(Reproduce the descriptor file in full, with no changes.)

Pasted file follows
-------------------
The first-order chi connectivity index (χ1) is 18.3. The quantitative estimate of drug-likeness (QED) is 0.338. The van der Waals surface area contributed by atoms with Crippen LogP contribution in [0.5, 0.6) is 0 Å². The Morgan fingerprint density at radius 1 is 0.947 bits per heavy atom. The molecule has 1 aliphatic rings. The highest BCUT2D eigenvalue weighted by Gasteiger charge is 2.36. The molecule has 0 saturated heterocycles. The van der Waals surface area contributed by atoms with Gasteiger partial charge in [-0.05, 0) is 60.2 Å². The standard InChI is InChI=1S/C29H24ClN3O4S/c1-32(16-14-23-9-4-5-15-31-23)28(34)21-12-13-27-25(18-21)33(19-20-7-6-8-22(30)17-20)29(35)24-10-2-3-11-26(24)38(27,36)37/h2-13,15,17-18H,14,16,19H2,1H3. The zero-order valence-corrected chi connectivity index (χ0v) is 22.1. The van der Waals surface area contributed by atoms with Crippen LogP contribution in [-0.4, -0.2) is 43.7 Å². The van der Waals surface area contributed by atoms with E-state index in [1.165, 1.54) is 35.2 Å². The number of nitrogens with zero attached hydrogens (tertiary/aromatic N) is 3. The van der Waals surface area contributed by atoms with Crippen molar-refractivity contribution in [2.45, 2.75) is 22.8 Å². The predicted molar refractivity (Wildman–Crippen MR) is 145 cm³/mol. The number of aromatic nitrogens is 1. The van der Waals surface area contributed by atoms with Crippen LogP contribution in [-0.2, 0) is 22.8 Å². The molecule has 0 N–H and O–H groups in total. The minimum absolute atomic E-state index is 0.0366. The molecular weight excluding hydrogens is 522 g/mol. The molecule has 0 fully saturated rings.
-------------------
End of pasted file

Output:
The first-order chi connectivity index (χ1) is 18.3. The quantitative estimate of drug-likeness (QED) is 0.338. The van der Waals surface area contributed by atoms with Crippen LogP contribution in [0.5, 0.6) is 0 Å². The Morgan fingerprint density at radius 1 is 0.947 bits per heavy atom. The molecule has 1 aliphatic rings. The highest BCUT2D eigenvalue weighted by Gasteiger charge is 2.36. The molecule has 0 saturated heterocycles. The van der Waals surface area contributed by atoms with Gasteiger partial charge in [-0.05, 0) is 60.2 Å². The standard InChI is InChI=1S/C29H24ClN3O4S/c1-32(16-14-23-9-4-5-15-31-23)28(34)21-12-13-27-25(18-21)33(19-20-7-6-8-22(30)17-20)29(35)24-10-2-3-11-26(24)38(27,36)37/h2-13,15,17-18H,14,16,19H2,1H3. The zero-order valence-corrected chi connectivity index (χ0v) is 22.1. The van der Waals surface area contributed by atoms with Crippen LogP contribution in [-0.4, -0.2) is 43.7 Å². The van der Waals surface area contributed by atoms with E-state index in [1.165, 1.54) is 35.2 Å². The number of nitrogens with zero attached hydrogens (tertiary/aromatic N) is 3. The van der Waals surface area contributed by atoms with Crippen molar-refractivity contribution in [2.45, 2.75) is 22.8 Å². The predicted molar refractivity (Wildman–Crippen MR) is 145 cm³/mol. The number of aromatic nitrogens is 1. The van der Waals surface area contributed by atoms with Crippen LogP contribution in [-0.2, 0) is 22.8 Å². The molecule has 0 N–H and O–H groups in total. The minimum absolute atomic E-state index is 0.0366. The molecular weight excluding hydrogens is 522 g/mol. The molecule has 0 fully saturated rings.